July 16, 2013
A Look At The Crunch Of Shadowrun, Fifth Edition
It is here at last; Shadowrun, Fifth Edition has finally been released, at least in digital form. Even so, in the few days I have had to read over it, I must admit that I am very impressed with the changes made to the system. As I have already reviewed Shadowrun, Fourth Edition, I will not go into all the specifics on how the mechanics work, as most of that has remained unchanged. Instead, I will be focusing on what has changed between the editions.
For the core rules, by which I mean general character abilities as well as combat; those things that all characters have in common despite any specializations, there have been a few changes. Building characters has gone back to the Priority system of older editions, meaning that you select which aspects are important to your character in a descending order of Attributes, Skills, your Metatype (race), Magic/Resonance, and Resources, replacing the build-point system of Fourth Edition. Skills are no longer naturally maxed at six, but now can go all the way up to twelve ranks. Rules for learning times for new skills as well as improving your attributes and already existing skills have been streamlined a great deal, something I am grateful for, and characters are left with lots of room to grow rather than starting off as some of the best in their respective fields. Some players might find this a harsh blow, but I personally am a fan of character growth, so I like it.
In terms of combat, damage and armor have both scaled up while your relative life hasn’t. This means that combat is much deadlier than before, meaning that characters will have to fight smart or risk ending up devil-rat food. The rules for recoil when using firearms have also changed a great deal. Basically, recoil penalties stack. This means that characters cannot just stand still and fire a fully automatic weapon without penalties until their clips run dry. Eventually, they will have to steady their weapon. It is a bit complicated, but through additional play I feel that the rule will eventually become second nature to most gun-specialists out there.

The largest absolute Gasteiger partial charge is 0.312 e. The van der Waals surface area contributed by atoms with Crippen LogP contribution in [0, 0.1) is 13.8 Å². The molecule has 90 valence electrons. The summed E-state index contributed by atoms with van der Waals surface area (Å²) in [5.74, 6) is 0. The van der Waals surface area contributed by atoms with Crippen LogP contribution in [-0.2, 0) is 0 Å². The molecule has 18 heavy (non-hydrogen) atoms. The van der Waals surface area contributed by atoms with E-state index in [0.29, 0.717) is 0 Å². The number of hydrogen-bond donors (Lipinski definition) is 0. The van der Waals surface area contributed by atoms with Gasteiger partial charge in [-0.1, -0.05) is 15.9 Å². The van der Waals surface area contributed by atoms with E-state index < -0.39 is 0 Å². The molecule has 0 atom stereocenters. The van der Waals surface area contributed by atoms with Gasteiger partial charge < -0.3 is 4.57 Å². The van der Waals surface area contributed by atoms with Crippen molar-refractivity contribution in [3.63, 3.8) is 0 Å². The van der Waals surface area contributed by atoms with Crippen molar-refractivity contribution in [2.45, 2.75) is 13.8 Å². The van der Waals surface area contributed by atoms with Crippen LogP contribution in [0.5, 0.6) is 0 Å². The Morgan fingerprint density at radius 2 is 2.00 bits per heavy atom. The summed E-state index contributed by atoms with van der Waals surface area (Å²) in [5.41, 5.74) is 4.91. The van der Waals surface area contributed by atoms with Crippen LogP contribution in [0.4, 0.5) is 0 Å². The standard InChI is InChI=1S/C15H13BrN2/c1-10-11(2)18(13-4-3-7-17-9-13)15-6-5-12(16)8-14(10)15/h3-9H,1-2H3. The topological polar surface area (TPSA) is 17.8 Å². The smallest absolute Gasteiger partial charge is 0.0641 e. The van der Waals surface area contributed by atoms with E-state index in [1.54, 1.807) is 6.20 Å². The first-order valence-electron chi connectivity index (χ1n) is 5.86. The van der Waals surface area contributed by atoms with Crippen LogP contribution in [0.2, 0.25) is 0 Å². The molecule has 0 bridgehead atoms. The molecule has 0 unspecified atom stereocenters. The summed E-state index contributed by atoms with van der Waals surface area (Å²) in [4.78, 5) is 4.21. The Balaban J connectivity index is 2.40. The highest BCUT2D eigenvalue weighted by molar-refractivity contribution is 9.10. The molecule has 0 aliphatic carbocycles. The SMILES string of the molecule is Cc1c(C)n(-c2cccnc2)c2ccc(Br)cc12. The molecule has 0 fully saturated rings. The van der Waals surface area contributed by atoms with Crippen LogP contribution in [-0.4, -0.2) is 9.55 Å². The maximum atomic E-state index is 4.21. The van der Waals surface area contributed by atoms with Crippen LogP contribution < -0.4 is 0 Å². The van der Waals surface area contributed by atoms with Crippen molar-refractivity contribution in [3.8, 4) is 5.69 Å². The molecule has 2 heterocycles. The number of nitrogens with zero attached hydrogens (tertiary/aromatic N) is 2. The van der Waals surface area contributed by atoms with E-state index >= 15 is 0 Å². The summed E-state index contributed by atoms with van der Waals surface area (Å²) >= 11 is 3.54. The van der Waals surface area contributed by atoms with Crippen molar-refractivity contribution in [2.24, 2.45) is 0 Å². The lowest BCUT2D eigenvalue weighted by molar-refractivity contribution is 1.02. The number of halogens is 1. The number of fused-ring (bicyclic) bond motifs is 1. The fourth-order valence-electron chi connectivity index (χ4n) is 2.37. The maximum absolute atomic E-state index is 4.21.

In terms of the Matrix and hacking, this is where the most change has happened. I will not go into a lot of detail here, but suffice it to say that the Matrix has gotten both smarter and meaner, and all Deckers (that’s right, Deckers are back) will come to fear the Government Over-watch Division which monitors all illegal activity on the Matrix and issues a swift kick to any who abuse the system too much. Technomancers, those who control the Matrix with their mind rather than via a deck, have also gotten a major overhaul, making their powers (Complex Forms) work much more like magical spells, which makes learning them a great deal easier for those familiar with mojo-slingers.
Speaking of magic, the Awakened World has become a lot more diverse. In addition to the basics of spellcasting and summoning, now people can learn various arts of enchanting and alchemy, which both existed in Fourth Edition, they have have had a lot more attention. Ritual spellcasting has also grown significantly in Fifth Edition, becoming something much more than just a group of people performing a super version of a basic spell. I loved magic back in Fourth Edition and I am absolutely ecstatic with the changes made to it in Fifth, even if the Drain of spells is a little harder to just shake off.
Overall, I am very happy with Shadowrun, Fifth Edition. If you ever find yourself given the chance to try it out, I would highly recommend it. Welcome back to the shadows, chummer. Here’s hoping you survive the experience.